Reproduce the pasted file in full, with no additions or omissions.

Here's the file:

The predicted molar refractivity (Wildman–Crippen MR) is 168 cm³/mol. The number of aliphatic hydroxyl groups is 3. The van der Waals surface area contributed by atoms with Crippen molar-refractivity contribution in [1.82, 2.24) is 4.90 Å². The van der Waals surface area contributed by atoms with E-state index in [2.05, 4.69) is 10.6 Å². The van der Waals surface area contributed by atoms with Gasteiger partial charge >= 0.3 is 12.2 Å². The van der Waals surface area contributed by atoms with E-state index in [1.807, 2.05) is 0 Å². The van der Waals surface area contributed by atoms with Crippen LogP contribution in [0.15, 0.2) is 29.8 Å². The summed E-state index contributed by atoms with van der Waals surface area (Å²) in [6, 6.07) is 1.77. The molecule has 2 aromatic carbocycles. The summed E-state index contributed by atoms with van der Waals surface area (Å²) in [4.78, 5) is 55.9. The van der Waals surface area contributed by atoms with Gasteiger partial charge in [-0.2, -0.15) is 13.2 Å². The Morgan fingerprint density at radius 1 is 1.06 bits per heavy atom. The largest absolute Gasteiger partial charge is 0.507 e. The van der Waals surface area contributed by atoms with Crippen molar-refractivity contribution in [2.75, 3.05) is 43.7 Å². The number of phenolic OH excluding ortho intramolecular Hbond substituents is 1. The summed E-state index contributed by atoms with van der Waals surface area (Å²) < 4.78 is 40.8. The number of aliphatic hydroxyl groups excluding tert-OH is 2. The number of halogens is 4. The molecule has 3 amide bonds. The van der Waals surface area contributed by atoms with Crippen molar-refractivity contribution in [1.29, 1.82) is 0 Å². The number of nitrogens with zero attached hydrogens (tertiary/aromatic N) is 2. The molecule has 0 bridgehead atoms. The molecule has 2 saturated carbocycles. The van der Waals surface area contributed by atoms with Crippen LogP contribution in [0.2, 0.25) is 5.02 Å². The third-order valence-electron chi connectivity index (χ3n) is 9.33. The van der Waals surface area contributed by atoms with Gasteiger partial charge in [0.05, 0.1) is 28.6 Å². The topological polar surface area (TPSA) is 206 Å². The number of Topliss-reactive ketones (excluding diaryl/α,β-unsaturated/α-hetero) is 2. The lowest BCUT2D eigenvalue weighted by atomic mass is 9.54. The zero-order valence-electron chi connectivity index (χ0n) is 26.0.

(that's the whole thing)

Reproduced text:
The predicted molar refractivity (Wildman–Crippen MR) is 168 cm³/mol. The number of aliphatic hydroxyl groups is 3. The van der Waals surface area contributed by atoms with Crippen molar-refractivity contribution in [1.82, 2.24) is 4.90 Å². The van der Waals surface area contributed by atoms with E-state index in [2.05, 4.69) is 10.6 Å². The van der Waals surface area contributed by atoms with Gasteiger partial charge >= 0.3 is 12.2 Å². The van der Waals surface area contributed by atoms with E-state index in [1.807, 2.05) is 0 Å². The van der Waals surface area contributed by atoms with Crippen LogP contribution in [0.15, 0.2) is 29.8 Å². The summed E-state index contributed by atoms with van der Waals surface area (Å²) in [6, 6.07) is 1.77. The molecule has 2 aromatic carbocycles. The summed E-state index contributed by atoms with van der Waals surface area (Å²) in [4.78, 5) is 55.9. The van der Waals surface area contributed by atoms with Gasteiger partial charge in [-0.2, -0.15) is 13.2 Å². The Morgan fingerprint density at radius 1 is 1.06 bits per heavy atom. The largest absolute Gasteiger partial charge is 0.507 e. The van der Waals surface area contributed by atoms with Crippen molar-refractivity contribution in [2.75, 3.05) is 43.7 Å². The number of phenolic OH excluding ortho intramolecular Hbond substituents is 1. The summed E-state index contributed by atoms with van der Waals surface area (Å²) < 4.78 is 40.8. The number of aliphatic hydroxyl groups excluding tert-OH is 2. The number of halogens is 4. The molecule has 3 amide bonds. The van der Waals surface area contributed by atoms with Crippen molar-refractivity contribution in [1.29, 1.82) is 0 Å². The number of nitrogens with zero attached hydrogens (tertiary/aromatic N) is 2. The molecule has 0 bridgehead atoms. The molecule has 2 saturated carbocycles. The van der Waals surface area contributed by atoms with Crippen LogP contribution in [0.2, 0.25) is 5.02 Å². The third-order valence-electron chi connectivity index (χ3n) is 9.33. The van der Waals surface area contributed by atoms with Gasteiger partial charge in [0.05, 0.1) is 28.6 Å². The topological polar surface area (TPSA) is 206 Å². The number of Topliss-reactive ketones (excluding diaryl/α,β-unsaturated/α-hetero) is 2. The lowest BCUT2D eigenvalue weighted by atomic mass is 9.54. The zero-order valence-electron chi connectivity index (χ0n) is 26.0.